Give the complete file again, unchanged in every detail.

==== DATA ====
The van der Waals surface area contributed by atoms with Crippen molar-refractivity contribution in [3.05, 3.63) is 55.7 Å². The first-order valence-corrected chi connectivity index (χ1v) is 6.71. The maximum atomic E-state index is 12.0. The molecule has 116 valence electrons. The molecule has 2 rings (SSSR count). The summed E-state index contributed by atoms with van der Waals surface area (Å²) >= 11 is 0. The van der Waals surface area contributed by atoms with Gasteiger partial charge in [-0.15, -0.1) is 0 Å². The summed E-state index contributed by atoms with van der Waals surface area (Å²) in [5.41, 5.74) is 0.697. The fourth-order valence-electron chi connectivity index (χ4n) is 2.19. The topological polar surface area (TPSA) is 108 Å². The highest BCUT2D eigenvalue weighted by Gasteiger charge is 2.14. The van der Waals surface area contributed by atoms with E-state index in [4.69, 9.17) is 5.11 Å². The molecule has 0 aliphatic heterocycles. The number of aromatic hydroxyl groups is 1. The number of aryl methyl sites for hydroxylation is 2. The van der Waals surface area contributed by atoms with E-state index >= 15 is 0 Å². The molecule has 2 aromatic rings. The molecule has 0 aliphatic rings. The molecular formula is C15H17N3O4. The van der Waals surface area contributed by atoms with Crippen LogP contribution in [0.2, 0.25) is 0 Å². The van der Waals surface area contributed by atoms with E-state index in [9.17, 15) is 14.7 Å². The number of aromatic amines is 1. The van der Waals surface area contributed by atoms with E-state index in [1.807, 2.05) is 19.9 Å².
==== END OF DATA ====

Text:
The van der Waals surface area contributed by atoms with Crippen molar-refractivity contribution in [3.05, 3.63) is 55.7 Å². The first-order valence-corrected chi connectivity index (χ1v) is 6.71. The maximum atomic E-state index is 12.0. The molecule has 116 valence electrons. The molecule has 2 rings (SSSR count). The summed E-state index contributed by atoms with van der Waals surface area (Å²) >= 11 is 0. The van der Waals surface area contributed by atoms with Gasteiger partial charge in [-0.15, -0.1) is 0 Å². The summed E-state index contributed by atoms with van der Waals surface area (Å²) in [5.41, 5.74) is 0.697. The fourth-order valence-electron chi connectivity index (χ4n) is 2.19. The topological polar surface area (TPSA) is 108 Å². The highest BCUT2D eigenvalue weighted by Gasteiger charge is 2.14. The van der Waals surface area contributed by atoms with E-state index in [4.69, 9.17) is 5.11 Å². The molecule has 0 aliphatic heterocycles. The number of aromatic hydroxyl groups is 1. The number of aryl methyl sites for hydroxylation is 2. The van der Waals surface area contributed by atoms with E-state index >= 15 is 0 Å². The molecule has 2 aromatic rings. The molecule has 0 aliphatic rings. The molecular formula is C15H17N3O4. The van der Waals surface area contributed by atoms with Crippen LogP contribution in [0.2, 0.25) is 0 Å². The van der Waals surface area contributed by atoms with E-state index in [9.17, 15) is 14.7 Å². The number of aromatic amines is 1. The van der Waals surface area contributed by atoms with E-state index in [1.807, 2.05) is 19.9 Å².